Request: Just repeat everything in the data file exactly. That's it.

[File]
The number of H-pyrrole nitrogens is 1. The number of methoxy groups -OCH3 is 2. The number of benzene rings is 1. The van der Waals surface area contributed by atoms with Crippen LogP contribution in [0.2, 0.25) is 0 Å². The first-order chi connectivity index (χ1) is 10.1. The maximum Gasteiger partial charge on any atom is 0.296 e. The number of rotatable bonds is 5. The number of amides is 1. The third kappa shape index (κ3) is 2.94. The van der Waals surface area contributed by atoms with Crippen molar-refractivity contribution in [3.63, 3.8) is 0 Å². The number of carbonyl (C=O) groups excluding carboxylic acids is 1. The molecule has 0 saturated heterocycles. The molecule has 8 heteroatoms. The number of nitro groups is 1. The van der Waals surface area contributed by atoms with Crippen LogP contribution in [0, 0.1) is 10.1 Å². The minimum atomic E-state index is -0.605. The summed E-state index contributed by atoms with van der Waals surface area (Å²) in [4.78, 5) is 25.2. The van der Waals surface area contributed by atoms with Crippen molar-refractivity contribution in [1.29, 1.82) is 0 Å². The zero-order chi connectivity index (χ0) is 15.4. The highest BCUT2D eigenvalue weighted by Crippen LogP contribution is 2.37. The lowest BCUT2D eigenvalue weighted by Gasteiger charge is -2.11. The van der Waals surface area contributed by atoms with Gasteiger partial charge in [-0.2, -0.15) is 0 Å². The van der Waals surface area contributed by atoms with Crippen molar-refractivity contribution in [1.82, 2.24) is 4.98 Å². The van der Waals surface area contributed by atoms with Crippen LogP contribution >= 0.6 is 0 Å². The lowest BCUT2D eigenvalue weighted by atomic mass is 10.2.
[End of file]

The number of H-pyrrole nitrogens is 1. The number of methoxy groups -OCH3 is 2. The number of benzene rings is 1. The van der Waals surface area contributed by atoms with Crippen LogP contribution in [0.2, 0.25) is 0 Å². The first-order chi connectivity index (χ1) is 10.1. The maximum Gasteiger partial charge on any atom is 0.296 e. The number of rotatable bonds is 5. The number of amides is 1. The third kappa shape index (κ3) is 2.94. The van der Waals surface area contributed by atoms with Crippen molar-refractivity contribution in [3.63, 3.8) is 0 Å². The number of carbonyl (C=O) groups excluding carboxylic acids is 1. The molecule has 0 saturated heterocycles. The molecule has 8 heteroatoms. The number of nitro groups is 1. The van der Waals surface area contributed by atoms with Crippen LogP contribution in [0, 0.1) is 10.1 Å². The minimum atomic E-state index is -0.605. The summed E-state index contributed by atoms with van der Waals surface area (Å²) in [4.78, 5) is 25.2. The van der Waals surface area contributed by atoms with Crippen molar-refractivity contribution in [1.29, 1.82) is 0 Å². The zero-order chi connectivity index (χ0) is 15.4. The highest BCUT2D eigenvalue weighted by Crippen LogP contribution is 2.37. The lowest BCUT2D eigenvalue weighted by Gasteiger charge is -2.11. The van der Waals surface area contributed by atoms with Gasteiger partial charge in [-0.2, -0.15) is 0 Å². The van der Waals surface area contributed by atoms with Crippen molar-refractivity contribution in [1.82, 2.24) is 4.98 Å². The van der Waals surface area contributed by atoms with Crippen LogP contribution >= 0.6 is 0 Å². The lowest BCUT2D eigenvalue weighted by atomic mass is 10.2.